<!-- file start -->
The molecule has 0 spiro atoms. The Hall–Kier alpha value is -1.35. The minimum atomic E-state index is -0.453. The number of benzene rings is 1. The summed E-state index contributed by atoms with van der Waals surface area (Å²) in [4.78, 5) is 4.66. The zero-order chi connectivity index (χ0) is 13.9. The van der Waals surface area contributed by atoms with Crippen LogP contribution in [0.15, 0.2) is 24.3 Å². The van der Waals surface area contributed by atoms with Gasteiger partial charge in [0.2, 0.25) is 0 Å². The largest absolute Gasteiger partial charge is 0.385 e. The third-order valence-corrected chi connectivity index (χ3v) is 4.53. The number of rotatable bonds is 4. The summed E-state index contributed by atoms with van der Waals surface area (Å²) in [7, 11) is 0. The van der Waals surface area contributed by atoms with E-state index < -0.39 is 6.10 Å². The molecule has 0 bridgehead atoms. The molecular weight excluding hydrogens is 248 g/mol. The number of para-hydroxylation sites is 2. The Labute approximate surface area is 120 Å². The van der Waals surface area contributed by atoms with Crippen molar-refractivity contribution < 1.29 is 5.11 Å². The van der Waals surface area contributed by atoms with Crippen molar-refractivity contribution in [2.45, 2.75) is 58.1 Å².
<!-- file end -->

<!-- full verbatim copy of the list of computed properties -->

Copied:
The molecule has 0 spiro atoms. The Hall–Kier alpha value is -1.35. The minimum atomic E-state index is -0.453. The number of benzene rings is 1. The summed E-state index contributed by atoms with van der Waals surface area (Å²) in [4.78, 5) is 4.66. The zero-order chi connectivity index (χ0) is 13.9. The van der Waals surface area contributed by atoms with Crippen LogP contribution in [0.15, 0.2) is 24.3 Å². The van der Waals surface area contributed by atoms with Gasteiger partial charge in [0.2, 0.25) is 0 Å². The largest absolute Gasteiger partial charge is 0.385 e. The third-order valence-corrected chi connectivity index (χ3v) is 4.53. The number of rotatable bonds is 4. The summed E-state index contributed by atoms with van der Waals surface area (Å²) in [7, 11) is 0. The van der Waals surface area contributed by atoms with E-state index < -0.39 is 6.10 Å². The molecule has 0 bridgehead atoms. The molecular weight excluding hydrogens is 248 g/mol. The number of para-hydroxylation sites is 2. The Labute approximate surface area is 120 Å². The van der Waals surface area contributed by atoms with Crippen molar-refractivity contribution < 1.29 is 5.11 Å². The van der Waals surface area contributed by atoms with Crippen molar-refractivity contribution in [2.45, 2.75) is 58.1 Å².